I get where early LEDs didn't make much of an impression, with their blueness and rather terrible CRI. That didn't just bother you, it also bothered people in the LED business. As a direct result, they fixed it. Very thoroughly.
Of course it's still possible to buy cheap, janky LEDs; in fact it's pretty easy. All the usual cheap outlets await. However for the discerning buyer, it's no trouble at all.
Incandescents are a firestarter here
The entire point of a GU24 fixture is to render it impossible to insert incandescent bulbs. And I know this seems like a big dirty government conspiracy, and I won't deny that energy conservation and pollution control have a slice of the pie. But a big part is manufacturers themselves are happy to be free from the thermal management challenges of building a fixture that takes incandescents.
Is there a risk of fire because the fixture can't handle the heat?
What if I remove the glass fixture?
How about the wires / sheath?
We don't know because in this country, we have someone who answers those questions for us: Underwriter's Laboratories or UL. UL does all this testing on the fixture, and gives definitive answers to all these questions. However, the UL listing is contingent on the fixture being used according to its labeling and instructions.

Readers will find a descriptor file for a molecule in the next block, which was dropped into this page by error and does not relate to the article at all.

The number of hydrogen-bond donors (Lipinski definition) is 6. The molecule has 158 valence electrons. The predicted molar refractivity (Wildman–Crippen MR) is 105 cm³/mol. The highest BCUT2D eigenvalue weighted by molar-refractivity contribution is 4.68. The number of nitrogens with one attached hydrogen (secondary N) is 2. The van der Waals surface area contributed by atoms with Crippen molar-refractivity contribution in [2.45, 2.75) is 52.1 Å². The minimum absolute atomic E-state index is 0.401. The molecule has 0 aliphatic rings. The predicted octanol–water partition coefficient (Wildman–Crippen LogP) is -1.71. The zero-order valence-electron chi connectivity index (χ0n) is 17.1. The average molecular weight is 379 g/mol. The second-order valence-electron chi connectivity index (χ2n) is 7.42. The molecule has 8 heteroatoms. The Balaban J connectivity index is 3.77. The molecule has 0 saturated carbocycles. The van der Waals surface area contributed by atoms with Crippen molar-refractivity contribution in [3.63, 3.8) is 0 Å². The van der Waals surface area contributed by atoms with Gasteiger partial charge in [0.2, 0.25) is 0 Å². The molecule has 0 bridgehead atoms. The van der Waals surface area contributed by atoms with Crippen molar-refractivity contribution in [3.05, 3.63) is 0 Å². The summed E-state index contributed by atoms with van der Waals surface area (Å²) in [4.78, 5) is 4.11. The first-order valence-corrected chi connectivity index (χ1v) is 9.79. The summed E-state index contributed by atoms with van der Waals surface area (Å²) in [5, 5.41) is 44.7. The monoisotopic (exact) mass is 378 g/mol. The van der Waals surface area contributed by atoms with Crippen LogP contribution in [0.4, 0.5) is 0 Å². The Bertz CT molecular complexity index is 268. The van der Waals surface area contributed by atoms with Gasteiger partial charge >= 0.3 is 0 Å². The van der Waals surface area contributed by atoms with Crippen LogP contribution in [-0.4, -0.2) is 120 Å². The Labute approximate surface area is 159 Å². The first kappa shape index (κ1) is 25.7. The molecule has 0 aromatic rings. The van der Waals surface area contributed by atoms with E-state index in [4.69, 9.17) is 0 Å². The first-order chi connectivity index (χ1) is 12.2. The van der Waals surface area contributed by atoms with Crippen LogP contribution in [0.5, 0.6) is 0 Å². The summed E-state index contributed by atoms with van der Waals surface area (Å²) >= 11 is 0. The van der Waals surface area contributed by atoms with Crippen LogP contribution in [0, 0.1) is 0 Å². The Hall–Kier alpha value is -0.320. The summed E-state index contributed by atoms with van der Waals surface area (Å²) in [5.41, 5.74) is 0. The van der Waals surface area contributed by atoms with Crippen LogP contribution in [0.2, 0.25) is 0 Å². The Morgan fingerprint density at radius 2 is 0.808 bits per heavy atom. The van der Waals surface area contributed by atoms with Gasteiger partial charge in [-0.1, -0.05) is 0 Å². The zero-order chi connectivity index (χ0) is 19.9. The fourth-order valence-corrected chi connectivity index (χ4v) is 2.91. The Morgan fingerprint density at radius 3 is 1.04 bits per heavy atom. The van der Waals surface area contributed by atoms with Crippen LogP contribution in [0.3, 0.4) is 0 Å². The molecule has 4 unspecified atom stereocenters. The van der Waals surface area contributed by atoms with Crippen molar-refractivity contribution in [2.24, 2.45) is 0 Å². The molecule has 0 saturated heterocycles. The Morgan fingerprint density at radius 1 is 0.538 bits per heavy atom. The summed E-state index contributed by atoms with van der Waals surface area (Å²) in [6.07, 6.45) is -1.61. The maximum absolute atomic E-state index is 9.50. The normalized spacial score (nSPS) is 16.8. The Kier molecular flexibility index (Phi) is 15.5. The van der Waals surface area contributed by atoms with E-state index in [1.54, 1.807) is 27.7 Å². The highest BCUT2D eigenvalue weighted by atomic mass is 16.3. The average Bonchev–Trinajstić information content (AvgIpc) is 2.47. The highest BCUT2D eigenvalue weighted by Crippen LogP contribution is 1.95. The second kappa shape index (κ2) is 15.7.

(UL has competitors; CSA and ETL are common ones, and expect to see a file number as part of the label. CE is not one; it stands for "Chinese Excrement" and is found on the rubbish from Alibaba/eBay/Amazon.)
Because of that, a UL listing is required for fixtures installed in homes (NEC 110.2). And you are required to obey the labeling and instructions (NEC 110.3b). We here have had a lot of experience with the electrical codes (NEC) - and our experience is that every rule in there has a good safety reason for being there. There's no government conspiracy; it's written by a nonprofit. So the NEC is something we take seriously, and you should too.
Insurers agree, by the way; they'll refuse a homeowner claim if it's caused by an intentional violation of NEC.
Change the fixture
Fortunately, Home Depot has loads of fixtures with E26/27 sockets and rated for incandescent, that actually do have proper UL/ETL listings with file numbers. Buy one, put it up, have a field day with your incandescents.
This may violate some other codes, but they're not safety codes, so that's between you and the regulator.
Re-factor your circuit load
Another reason builders use guaranteed-low-power fixtures is it allows them to put more fixtures on a circuit. So, identify your circuits and re-crunch your numbers to make sure you aren't inadvertently putting 2300 watts of fixture on a 1440 watt circuit.